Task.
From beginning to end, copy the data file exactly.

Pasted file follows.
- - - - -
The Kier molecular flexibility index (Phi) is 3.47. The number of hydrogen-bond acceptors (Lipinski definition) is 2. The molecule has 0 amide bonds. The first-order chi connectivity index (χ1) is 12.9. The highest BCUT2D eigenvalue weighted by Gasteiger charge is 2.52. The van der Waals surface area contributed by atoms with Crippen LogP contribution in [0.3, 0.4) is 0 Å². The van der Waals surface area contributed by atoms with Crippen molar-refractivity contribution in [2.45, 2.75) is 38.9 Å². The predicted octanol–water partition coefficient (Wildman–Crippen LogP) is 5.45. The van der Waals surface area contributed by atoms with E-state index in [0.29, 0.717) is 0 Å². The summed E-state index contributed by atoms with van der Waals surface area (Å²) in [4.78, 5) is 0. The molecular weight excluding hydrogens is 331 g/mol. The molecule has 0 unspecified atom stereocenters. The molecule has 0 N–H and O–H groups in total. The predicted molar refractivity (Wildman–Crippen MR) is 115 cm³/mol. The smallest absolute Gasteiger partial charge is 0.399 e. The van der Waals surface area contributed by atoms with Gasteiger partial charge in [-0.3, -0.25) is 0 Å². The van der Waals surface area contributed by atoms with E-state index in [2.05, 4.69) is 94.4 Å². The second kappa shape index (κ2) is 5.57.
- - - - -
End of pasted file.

The Kier molecular flexibility index (Phi) is 3.47. The number of hydrogen-bond acceptors (Lipinski definition) is 2. The molecule has 0 amide bonds. The first-order chi connectivity index (χ1) is 12.9. The highest BCUT2D eigenvalue weighted by Gasteiger charge is 2.52. The van der Waals surface area contributed by atoms with Crippen LogP contribution in [0.3, 0.4) is 0 Å². The van der Waals surface area contributed by atoms with Crippen molar-refractivity contribution in [2.45, 2.75) is 38.9 Å². The predicted octanol–water partition coefficient (Wildman–Crippen LogP) is 5.45. The van der Waals surface area contributed by atoms with E-state index in [0.29, 0.717) is 0 Å². The summed E-state index contributed by atoms with van der Waals surface area (Å²) in [4.78, 5) is 0. The molecular weight excluding hydrogens is 331 g/mol. The molecule has 0 unspecified atom stereocenters. The molecule has 0 N–H and O–H groups in total. The predicted molar refractivity (Wildman–Crippen MR) is 115 cm³/mol. The smallest absolute Gasteiger partial charge is 0.399 e. The van der Waals surface area contributed by atoms with Gasteiger partial charge in [-0.3, -0.25) is 0 Å². The van der Waals surface area contributed by atoms with E-state index in [2.05, 4.69) is 94.4 Å². The second kappa shape index (κ2) is 5.57.